Joseph John Campbell (March 26, 1904 – October 30, 1987) was an American writer. He was a professor of literature at Sarah Lawrence College who worked in comparative mythology and comparative religion. His work covers many aspects of the human experience. Campbell's best-known work is his book The Hero with...
Love is a friendship set to music.
Marriage is not a love affair. A love affair has to do with immediate personal satisfaction. Marriage is an ordeal; it means yielding, time and again. That's why it's a sacrament: you give up your personal simplicity to participate. And you are not giving to the other person; you are giving to the relationship. Because you are not giving to the other person, it is not impoverishing — it is life-building, life-fostering, enriching.
Compassion is the basis of all morality.
In 1941 Sergeant James Allen Ward was awarded the Victoria Cross for climbing out onto the wing of his Wellington bomber at thirteen thousand feet to extinguish a fire in the starboard engine. Secured only by a rope around his waist, he smothered the fire and returned along the wing to the aircraft's cabin. Winston Churchill, an admirer of swashbuckling exploits, summoned the shy New Zealander to 10 Downing Street. Struck dumb with awe in Churchill's presence, Ward was unable to answer the prime minister's questions. Churchill surveyed the unhappy hero with some compassion. "You must feel very humble and awkward in my presence," he said.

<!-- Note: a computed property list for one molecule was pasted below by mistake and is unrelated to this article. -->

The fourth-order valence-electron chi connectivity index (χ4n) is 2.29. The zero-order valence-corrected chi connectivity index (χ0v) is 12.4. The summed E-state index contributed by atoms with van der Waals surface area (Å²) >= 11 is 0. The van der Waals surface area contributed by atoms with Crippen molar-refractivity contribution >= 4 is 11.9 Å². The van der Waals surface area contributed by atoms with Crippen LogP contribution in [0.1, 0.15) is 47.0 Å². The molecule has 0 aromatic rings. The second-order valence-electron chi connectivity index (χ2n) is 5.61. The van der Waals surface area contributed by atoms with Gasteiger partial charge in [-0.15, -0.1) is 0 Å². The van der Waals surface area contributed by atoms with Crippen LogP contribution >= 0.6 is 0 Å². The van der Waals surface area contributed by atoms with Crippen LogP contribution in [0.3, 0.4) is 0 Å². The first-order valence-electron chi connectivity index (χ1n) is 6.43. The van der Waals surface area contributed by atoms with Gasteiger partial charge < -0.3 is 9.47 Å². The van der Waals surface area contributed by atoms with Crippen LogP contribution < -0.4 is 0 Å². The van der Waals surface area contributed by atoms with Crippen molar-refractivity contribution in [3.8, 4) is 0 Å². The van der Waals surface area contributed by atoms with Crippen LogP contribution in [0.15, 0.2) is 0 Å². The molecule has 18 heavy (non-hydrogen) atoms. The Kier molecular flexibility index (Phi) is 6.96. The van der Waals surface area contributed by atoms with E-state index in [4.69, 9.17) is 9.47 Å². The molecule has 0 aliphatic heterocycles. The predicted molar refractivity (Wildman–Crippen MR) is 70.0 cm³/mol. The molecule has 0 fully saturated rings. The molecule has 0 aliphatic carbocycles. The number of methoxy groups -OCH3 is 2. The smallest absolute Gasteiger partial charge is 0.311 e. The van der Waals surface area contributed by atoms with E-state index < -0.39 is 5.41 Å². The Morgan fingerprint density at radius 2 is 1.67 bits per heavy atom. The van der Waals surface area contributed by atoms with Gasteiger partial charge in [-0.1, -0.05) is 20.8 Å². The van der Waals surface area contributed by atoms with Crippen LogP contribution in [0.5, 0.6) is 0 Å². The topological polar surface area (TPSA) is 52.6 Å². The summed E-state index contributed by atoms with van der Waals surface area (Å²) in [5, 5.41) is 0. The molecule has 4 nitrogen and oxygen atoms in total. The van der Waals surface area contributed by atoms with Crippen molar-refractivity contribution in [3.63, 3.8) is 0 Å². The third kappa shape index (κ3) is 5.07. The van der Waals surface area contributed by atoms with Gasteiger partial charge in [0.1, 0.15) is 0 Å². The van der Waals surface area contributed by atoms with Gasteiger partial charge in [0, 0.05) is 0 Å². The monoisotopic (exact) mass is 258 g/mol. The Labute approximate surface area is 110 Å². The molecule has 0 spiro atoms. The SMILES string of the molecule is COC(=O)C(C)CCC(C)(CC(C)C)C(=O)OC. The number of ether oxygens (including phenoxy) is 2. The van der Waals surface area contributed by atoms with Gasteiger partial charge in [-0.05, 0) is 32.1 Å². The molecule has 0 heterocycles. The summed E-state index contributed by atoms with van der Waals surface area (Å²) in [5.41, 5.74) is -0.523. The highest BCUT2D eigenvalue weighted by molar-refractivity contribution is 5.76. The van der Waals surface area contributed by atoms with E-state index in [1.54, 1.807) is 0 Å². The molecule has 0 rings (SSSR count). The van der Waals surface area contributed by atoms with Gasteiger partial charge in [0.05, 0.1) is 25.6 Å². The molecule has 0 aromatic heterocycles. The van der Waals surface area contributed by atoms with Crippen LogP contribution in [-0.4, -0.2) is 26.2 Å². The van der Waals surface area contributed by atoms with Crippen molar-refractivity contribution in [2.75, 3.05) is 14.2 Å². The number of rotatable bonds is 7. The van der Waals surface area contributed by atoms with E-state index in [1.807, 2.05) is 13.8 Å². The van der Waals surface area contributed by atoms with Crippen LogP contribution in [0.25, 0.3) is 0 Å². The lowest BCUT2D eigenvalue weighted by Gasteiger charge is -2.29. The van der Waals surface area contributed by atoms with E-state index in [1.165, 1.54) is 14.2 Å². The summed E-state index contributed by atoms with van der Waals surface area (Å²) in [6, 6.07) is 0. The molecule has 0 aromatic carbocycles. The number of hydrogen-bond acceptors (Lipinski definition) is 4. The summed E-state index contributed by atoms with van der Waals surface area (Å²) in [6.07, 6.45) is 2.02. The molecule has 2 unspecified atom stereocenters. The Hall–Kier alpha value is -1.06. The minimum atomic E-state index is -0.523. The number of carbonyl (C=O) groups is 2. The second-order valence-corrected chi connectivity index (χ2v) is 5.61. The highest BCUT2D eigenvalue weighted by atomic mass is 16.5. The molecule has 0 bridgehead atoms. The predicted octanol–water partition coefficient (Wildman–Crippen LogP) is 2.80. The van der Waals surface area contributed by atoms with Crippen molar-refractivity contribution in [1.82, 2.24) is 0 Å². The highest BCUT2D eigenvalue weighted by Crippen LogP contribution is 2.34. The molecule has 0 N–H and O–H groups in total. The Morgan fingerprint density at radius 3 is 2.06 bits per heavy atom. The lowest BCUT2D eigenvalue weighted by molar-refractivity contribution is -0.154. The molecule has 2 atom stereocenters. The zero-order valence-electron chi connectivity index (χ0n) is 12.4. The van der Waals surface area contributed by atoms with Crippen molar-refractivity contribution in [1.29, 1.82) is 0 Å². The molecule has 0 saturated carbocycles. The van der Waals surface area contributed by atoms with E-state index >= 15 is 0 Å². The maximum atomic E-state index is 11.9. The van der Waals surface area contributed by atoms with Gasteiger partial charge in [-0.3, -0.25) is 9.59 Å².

"Yes, sir," managed Ward.
"Then you can imagine how humble and awkward I feel in yours," said Churchill.
—The Little, Brown Book of Anecdotes
You need to stop feeling sorry for yourself. I don't say this as a condemnation–I need regular reminders to stop feeling sorry for myself too. I'm going to address you bluntly, but it's a directness that rises from my compassion for you, not my judgement of you. Nobody's going to do your life for you. You have to do it yourself, whether you're rich or poor, out of money or raking it in, the beneficiary of ridiculous fortune or terrible injustice. And you have to do it no matter what is true. No matter what is hard. No matter what unjust, sad, sucky things have befallen you. Self-pity is a dead-end road. You make the choice to drive down it. It's up to you to decide to stay parked there or to turn around and drive out.
—Cheryl Strayed in Tiny Beautiful Things